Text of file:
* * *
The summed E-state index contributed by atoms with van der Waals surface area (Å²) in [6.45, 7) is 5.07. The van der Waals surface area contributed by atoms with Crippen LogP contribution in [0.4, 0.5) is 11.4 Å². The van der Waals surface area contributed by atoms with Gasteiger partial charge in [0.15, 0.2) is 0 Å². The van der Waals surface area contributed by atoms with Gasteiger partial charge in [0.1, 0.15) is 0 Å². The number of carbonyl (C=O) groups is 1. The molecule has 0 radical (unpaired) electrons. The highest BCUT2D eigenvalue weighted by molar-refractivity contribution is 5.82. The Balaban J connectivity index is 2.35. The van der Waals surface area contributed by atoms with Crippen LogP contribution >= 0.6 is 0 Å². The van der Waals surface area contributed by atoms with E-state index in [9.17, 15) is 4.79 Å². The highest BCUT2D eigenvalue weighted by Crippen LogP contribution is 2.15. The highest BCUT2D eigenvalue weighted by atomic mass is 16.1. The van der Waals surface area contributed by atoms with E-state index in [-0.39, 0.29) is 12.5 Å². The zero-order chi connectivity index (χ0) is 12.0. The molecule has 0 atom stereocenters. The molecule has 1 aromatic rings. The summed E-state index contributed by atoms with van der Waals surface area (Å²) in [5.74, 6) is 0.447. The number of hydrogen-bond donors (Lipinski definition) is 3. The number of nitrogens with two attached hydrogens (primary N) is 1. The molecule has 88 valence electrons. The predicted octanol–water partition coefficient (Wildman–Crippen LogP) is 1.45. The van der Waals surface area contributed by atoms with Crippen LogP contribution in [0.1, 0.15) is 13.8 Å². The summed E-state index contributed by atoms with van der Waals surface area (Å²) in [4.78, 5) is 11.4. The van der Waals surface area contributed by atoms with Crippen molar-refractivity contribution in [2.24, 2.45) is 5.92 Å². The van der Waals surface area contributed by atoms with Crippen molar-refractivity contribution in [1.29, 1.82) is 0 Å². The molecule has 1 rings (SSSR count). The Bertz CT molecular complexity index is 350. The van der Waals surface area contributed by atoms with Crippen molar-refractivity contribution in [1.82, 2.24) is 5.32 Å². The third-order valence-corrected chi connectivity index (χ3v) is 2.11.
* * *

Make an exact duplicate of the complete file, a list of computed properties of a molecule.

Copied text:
The summed E-state index contributed by atoms with van der Waals surface area (Å²) in [6.45, 7) is 5.07. The van der Waals surface area contributed by atoms with Crippen LogP contribution in [0.4, 0.5) is 11.4 Å². The van der Waals surface area contributed by atoms with Gasteiger partial charge in [0.15, 0.2) is 0 Å². The van der Waals surface area contributed by atoms with Gasteiger partial charge in [0.1, 0.15) is 0 Å². The number of carbonyl (C=O) groups is 1. The molecule has 0 radical (unpaired) electrons. The highest BCUT2D eigenvalue weighted by molar-refractivity contribution is 5.82. The Balaban J connectivity index is 2.35. The van der Waals surface area contributed by atoms with Crippen LogP contribution >= 0.6 is 0 Å². The van der Waals surface area contributed by atoms with E-state index in [9.17, 15) is 4.79 Å². The highest BCUT2D eigenvalue weighted by Crippen LogP contribution is 2.15. The highest BCUT2D eigenvalue weighted by atomic mass is 16.1. The van der Waals surface area contributed by atoms with E-state index in [-0.39, 0.29) is 12.5 Å². The zero-order chi connectivity index (χ0) is 12.0. The molecule has 0 atom stereocenters. The molecule has 1 aromatic rings. The summed E-state index contributed by atoms with van der Waals surface area (Å²) in [5.74, 6) is 0.447. The number of hydrogen-bond donors (Lipinski definition) is 3. The number of nitrogens with two attached hydrogens (primary N) is 1. The molecule has 88 valence electrons. The predicted octanol–water partition coefficient (Wildman–Crippen LogP) is 1.45. The van der Waals surface area contributed by atoms with Crippen LogP contribution in [0.1, 0.15) is 13.8 Å². The summed E-state index contributed by atoms with van der Waals surface area (Å²) in [4.78, 5) is 11.4. The van der Waals surface area contributed by atoms with Crippen molar-refractivity contribution in [2.24, 2.45) is 5.92 Å². The van der Waals surface area contributed by atoms with Crippen molar-refractivity contribution in [1.29, 1.82) is 0 Å². The molecule has 1 rings (SSSR count). The Bertz CT molecular complexity index is 350. The van der Waals surface area contributed by atoms with Crippen molar-refractivity contribution in [1.82, 2.24) is 5.32 Å². The third-order valence-corrected chi connectivity index (χ3v) is 2.11.